Magdalena Wiecek was one of the most radical as well as modern artists during communist rule in Poland. Amazed by aluminum- as state-of-the-art, began working on her abstract metal sculptures and works on paper.
The intersecting arches of Sacrum I bring to mind both the vaulting of a Gothic cathedral and modern architecture such as the famous sports arena in Raleigh, North Carolina built at the beginning of the 1950s from a design by Maciej Nowicki. Więcek’s uneven arches, like the suspended roof of the ‘Paraboleum’, seem to defy the force of gravity. The Sacrum series, deemed by critics to be a peak achievement in the field of sculpture, bore the working title Cathedrals. In the artist’s own words, behind this confessional title lay not only the geometric form of the Gothic arch, but also religious experiences she went through during a long reconvalescence after a car accident she was involved in on Christmas Eve 1970.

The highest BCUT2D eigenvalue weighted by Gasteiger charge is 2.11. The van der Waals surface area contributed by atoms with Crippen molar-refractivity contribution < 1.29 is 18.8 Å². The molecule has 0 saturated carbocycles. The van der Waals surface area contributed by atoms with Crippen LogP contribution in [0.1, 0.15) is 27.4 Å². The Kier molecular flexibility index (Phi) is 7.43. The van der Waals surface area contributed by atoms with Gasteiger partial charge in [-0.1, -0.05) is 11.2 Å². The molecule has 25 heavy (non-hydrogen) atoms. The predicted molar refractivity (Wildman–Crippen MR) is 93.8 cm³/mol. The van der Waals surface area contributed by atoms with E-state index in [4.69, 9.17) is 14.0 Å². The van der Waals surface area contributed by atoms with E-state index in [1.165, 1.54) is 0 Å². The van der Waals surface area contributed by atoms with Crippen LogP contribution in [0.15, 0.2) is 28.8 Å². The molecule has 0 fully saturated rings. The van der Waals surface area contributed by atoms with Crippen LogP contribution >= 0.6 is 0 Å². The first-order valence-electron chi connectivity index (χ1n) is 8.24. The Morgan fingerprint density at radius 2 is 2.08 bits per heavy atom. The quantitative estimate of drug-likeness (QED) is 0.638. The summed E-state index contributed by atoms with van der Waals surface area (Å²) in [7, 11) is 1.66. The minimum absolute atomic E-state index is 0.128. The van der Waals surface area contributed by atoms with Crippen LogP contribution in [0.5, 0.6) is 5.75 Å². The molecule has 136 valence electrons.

In October 1976, Magdalena Więcek, Jan Berdyszak, Krystian and Anna Jarnuszkiewicz and Maciej Szańkowski took part in an outdoor sculpture exhibition in Konin, where they used products of the aluminium foundry there. It is likely that it was from Konin that this fragment of thick aluminium sheeting derives; rolled up in a graceful, almost offhand manner, it forms a simple, surprisingly timeless sculpture. Mounted precariously on a wooden pedestal of the artist’s making, with a single gesture it speaks of humanity’s perpetual dream of flight. It is both serious and frivolous, raising associations with the somersaults of both acrobats and aviators. It embodies both the lightness of a drawing and the weight of an edifice.
To continue reading and find out more, visit the gallery’s website: https://olszewskigallery.com/en/og_gallery/magdalena-wiecek-en/
Cover image: Untitled, 1976, aluminium, 62 cm × 65 cm × 14 cm